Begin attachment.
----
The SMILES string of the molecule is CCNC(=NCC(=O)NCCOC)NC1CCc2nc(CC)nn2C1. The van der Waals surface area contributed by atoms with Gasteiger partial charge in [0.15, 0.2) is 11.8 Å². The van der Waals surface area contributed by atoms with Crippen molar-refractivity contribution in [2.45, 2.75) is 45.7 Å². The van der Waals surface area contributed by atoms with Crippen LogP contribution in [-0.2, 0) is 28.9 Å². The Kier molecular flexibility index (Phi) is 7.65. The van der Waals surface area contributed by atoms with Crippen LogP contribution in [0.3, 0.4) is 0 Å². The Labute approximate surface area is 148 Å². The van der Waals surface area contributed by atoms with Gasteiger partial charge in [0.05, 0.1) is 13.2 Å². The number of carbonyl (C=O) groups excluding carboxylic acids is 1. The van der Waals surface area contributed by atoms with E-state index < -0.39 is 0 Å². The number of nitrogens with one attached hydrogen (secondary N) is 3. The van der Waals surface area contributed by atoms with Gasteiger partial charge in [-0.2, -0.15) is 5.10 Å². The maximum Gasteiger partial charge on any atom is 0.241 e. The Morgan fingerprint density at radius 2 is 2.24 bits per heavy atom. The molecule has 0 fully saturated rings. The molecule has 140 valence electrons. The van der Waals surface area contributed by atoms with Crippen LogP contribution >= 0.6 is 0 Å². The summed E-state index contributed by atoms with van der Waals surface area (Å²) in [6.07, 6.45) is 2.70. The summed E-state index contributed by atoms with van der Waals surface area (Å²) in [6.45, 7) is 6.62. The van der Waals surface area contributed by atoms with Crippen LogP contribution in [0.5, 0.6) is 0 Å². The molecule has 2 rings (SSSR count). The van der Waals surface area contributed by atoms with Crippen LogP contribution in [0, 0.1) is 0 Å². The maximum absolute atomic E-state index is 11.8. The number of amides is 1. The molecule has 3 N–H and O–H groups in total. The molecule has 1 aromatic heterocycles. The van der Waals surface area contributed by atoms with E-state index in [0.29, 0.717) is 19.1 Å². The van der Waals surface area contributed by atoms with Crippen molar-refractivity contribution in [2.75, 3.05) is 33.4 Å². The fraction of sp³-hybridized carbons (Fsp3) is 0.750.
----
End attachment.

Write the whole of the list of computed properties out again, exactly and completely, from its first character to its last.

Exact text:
The SMILES string of the molecule is CCNC(=NCC(=O)NCCOC)NC1CCc2nc(CC)nn2C1. The van der Waals surface area contributed by atoms with Gasteiger partial charge in [0.15, 0.2) is 11.8 Å². The van der Waals surface area contributed by atoms with Crippen molar-refractivity contribution in [2.45, 2.75) is 45.7 Å². The van der Waals surface area contributed by atoms with Crippen LogP contribution in [-0.2, 0) is 28.9 Å². The Kier molecular flexibility index (Phi) is 7.65. The van der Waals surface area contributed by atoms with Crippen LogP contribution in [0.3, 0.4) is 0 Å². The Labute approximate surface area is 148 Å². The van der Waals surface area contributed by atoms with Gasteiger partial charge in [0.05, 0.1) is 13.2 Å². The number of carbonyl (C=O) groups excluding carboxylic acids is 1. The van der Waals surface area contributed by atoms with E-state index < -0.39 is 0 Å². The number of nitrogens with one attached hydrogen (secondary N) is 3. The van der Waals surface area contributed by atoms with Gasteiger partial charge in [-0.2, -0.15) is 5.10 Å². The maximum Gasteiger partial charge on any atom is 0.241 e. The Morgan fingerprint density at radius 2 is 2.24 bits per heavy atom. The molecule has 0 fully saturated rings. The molecule has 140 valence electrons. The van der Waals surface area contributed by atoms with Crippen LogP contribution >= 0.6 is 0 Å². The summed E-state index contributed by atoms with van der Waals surface area (Å²) in [6.07, 6.45) is 2.70. The summed E-state index contributed by atoms with van der Waals surface area (Å²) in [6.45, 7) is 6.62. The van der Waals surface area contributed by atoms with Crippen LogP contribution in [0.5, 0.6) is 0 Å². The molecule has 2 rings (SSSR count). The van der Waals surface area contributed by atoms with Crippen LogP contribution in [0, 0.1) is 0 Å². The maximum absolute atomic E-state index is 11.8. The number of amides is 1. The molecule has 3 N–H and O–H groups in total. The molecule has 1 aromatic heterocycles. The van der Waals surface area contributed by atoms with E-state index in [0.29, 0.717) is 19.1 Å². The van der Waals surface area contributed by atoms with Crippen molar-refractivity contribution in [2.75, 3.05) is 33.4 Å². The fraction of sp³-hybridized carbons (Fsp3) is 0.750.